Day By Day© by Chris Muir.

Saturday, March 19, 2005

The dangerous legacy of the Civil Rights Movement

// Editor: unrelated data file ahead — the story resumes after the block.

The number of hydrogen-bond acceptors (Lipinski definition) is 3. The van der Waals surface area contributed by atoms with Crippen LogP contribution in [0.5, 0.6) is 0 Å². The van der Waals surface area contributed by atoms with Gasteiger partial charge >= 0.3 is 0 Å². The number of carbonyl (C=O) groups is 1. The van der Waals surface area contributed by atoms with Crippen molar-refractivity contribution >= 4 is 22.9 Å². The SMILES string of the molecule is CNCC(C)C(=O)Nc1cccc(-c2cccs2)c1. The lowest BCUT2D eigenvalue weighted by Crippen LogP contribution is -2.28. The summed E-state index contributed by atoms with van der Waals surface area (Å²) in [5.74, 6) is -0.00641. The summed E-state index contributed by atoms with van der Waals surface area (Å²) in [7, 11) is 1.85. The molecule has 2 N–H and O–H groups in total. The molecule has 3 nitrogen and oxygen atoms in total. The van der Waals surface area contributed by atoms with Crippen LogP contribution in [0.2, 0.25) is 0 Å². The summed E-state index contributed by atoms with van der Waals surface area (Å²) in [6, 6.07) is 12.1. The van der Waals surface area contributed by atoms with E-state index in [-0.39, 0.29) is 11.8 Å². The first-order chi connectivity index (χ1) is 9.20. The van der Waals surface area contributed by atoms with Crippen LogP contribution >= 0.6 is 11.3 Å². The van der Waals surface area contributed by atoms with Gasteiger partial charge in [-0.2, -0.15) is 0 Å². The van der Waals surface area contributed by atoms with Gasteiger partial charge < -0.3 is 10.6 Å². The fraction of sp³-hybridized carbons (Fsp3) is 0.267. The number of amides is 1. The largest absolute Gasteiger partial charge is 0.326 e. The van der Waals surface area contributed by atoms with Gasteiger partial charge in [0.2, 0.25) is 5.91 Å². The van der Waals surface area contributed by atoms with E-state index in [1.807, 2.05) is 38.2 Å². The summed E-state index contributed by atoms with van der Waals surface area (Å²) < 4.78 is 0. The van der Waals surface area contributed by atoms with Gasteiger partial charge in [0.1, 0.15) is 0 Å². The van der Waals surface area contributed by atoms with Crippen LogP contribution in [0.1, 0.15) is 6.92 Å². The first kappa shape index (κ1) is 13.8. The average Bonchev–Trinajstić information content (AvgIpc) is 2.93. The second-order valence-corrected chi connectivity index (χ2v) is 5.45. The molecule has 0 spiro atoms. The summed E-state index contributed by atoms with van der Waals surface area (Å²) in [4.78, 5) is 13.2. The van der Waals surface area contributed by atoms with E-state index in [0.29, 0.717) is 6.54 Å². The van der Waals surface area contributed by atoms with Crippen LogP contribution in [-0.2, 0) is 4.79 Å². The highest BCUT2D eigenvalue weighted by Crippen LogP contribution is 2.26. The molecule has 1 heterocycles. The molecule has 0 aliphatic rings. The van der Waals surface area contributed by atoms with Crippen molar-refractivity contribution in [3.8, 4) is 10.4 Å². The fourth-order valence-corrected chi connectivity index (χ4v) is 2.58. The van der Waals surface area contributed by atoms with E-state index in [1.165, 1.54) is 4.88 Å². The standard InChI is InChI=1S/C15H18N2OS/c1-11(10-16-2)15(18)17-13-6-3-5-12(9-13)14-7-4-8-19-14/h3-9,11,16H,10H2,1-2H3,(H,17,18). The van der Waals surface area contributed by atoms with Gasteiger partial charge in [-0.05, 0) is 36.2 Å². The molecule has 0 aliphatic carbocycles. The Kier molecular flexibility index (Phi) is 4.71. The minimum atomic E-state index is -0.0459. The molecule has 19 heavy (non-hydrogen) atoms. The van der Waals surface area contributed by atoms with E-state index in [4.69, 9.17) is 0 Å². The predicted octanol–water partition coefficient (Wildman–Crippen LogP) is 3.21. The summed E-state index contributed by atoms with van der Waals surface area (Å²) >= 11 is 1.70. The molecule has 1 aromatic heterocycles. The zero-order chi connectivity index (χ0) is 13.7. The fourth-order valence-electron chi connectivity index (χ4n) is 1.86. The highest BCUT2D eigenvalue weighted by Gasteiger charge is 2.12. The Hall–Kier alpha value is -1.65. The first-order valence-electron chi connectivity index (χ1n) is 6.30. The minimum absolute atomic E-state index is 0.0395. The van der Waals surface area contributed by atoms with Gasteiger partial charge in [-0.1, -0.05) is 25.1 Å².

In the 1950s, in certain states, the state legislatures, executive branches and the judiciary colluded to perpetuate the horrors of Jim Crow. In these hermetically-sealed states, no one opposed to this status quo could gain any traction to change the situation. It was logical, therefore, to look outward, and the most effective help could be obtained in the federal judicial system. Unlike the state court judges, these federal judges would actually compare the Jim Crow laws to the United States Constitution and act if the laws violated Constitutional rights. The Federal Judicial tactic worked and broke the back of Jim Crow (something that was inarguably a "good thing"). The problem is that the lessons of the Civil Rights Movement, rather than being understood as a unique response to an aberrant system, now inform the Left's entire view of our country's civic process. The Left has no faith in the Legislature, either state or federal, and routinely places all of its faith in the judiciary. The Left, in other words, has essentially abandoned Democracy in favor of rule by judges. Now, there are a lot of good, decent judges out there. There are also a lot of narrow-minded, unintelligent, doctrinally-driven political hacks. In the federal sphere, they're appointed, not elected, and they serve for life with minimal oversight. I say minimal because the District Court judges can be overturned by the Appellate Court judges, and the Appellate Court judges can be overturned by the Supreme Court but, in fact, most decisions are not overturned. In addition, of course, nobody looks over the Supreme Court's shoulder, explaining the increasingly violent battles to ensure that doctrinally "proper" judges occupy those seats. Judges, who understand that they are now in a position, not only to act as judges, but to co-opt the legislative role, and who understand that they are only nominally answerable to anybody, are acting as any normal person would in that position: they are doing whatever the heck they want. They are becoming the living embodiment of Lord Acton's warning that "power corrupts, and absolute power corrupts absolutely." We're at a tipping point now, with the possibility that we can still revert to a true Demoracy, with power residing in the Legislature (which is elected by the people), not the judiciary. Just make sure to pressure your Congress people when non-activist judges are proposed for the federal bench. And, if you have elected state judges, be sure to vote for those who indicate that the believe their job is to interpret, not create, the law.